Literary Qualities of A Good Man Is Hard to Find by Flannery O'Connor

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In A Good Man Is Hard To Find, O'Connor writes from a third-person narrator, telling the story from the perspective of the Grandmother. The point of view straddles the line between limited omniscience and total omniscience. O'Connor lets the reader know whose story this is in the first two lines, "The grandmother didn't want to go to Florida. She wanted to visit some of her connections in east Tennessee and she was seizing at every chance to change Bailey's mind."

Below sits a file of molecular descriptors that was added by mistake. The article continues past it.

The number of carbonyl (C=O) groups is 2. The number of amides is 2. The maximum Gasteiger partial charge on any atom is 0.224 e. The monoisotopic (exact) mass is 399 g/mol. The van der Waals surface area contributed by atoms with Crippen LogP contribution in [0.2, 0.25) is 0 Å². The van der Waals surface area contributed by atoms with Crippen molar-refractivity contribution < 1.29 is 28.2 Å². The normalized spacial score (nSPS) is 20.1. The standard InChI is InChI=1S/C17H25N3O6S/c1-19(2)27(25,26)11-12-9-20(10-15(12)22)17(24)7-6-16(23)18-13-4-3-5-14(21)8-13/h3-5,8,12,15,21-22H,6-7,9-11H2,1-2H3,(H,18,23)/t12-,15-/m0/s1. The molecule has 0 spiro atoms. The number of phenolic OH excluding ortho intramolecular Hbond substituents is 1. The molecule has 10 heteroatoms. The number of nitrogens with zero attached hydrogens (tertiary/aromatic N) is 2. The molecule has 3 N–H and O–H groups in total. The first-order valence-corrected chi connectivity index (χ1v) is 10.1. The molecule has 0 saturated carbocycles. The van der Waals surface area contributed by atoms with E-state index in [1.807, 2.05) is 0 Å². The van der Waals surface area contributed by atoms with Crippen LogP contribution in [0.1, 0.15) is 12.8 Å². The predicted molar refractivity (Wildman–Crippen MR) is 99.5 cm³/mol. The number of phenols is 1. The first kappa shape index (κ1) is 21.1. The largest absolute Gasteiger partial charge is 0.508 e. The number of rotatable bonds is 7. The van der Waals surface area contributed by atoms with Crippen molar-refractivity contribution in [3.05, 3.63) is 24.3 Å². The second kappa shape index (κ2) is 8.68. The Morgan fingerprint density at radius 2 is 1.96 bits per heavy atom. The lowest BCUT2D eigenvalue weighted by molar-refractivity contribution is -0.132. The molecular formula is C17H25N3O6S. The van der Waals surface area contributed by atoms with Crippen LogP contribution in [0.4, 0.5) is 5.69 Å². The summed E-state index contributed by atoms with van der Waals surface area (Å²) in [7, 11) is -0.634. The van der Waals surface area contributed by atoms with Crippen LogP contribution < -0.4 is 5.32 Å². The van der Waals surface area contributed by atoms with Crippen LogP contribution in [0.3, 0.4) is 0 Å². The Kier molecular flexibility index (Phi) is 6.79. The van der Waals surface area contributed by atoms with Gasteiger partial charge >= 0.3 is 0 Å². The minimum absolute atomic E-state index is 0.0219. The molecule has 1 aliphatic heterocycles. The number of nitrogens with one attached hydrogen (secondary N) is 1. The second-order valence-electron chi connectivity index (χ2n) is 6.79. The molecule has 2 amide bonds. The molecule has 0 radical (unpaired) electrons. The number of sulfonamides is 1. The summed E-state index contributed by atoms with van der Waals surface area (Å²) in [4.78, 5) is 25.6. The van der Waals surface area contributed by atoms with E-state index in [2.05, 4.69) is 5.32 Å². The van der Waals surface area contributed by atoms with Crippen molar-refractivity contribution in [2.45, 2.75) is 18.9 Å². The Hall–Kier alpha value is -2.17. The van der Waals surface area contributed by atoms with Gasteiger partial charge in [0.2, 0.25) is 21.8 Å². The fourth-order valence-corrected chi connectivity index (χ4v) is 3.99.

The omniscient narrator is limited in that she does not reveal any of the characters'— besides the Grandmother's—thoughts or states of mind but simply relates their words and actions.

O'Connor does provide background information about what happened just before the story started but, again, it is background provided only through the eyes of the Grandmother. In fact, the only action the reader learns about relates...

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This section contains 1,003 words
(approx. 3 pages at 400 words per page)
Buy the A Good Man Is Hard to Find Study Guide
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A Good Man Is Hard to Find from Short Stories for Students. ©2005-2006 Thomson Gale, a part of the Thomson Corporation. All rights reserved.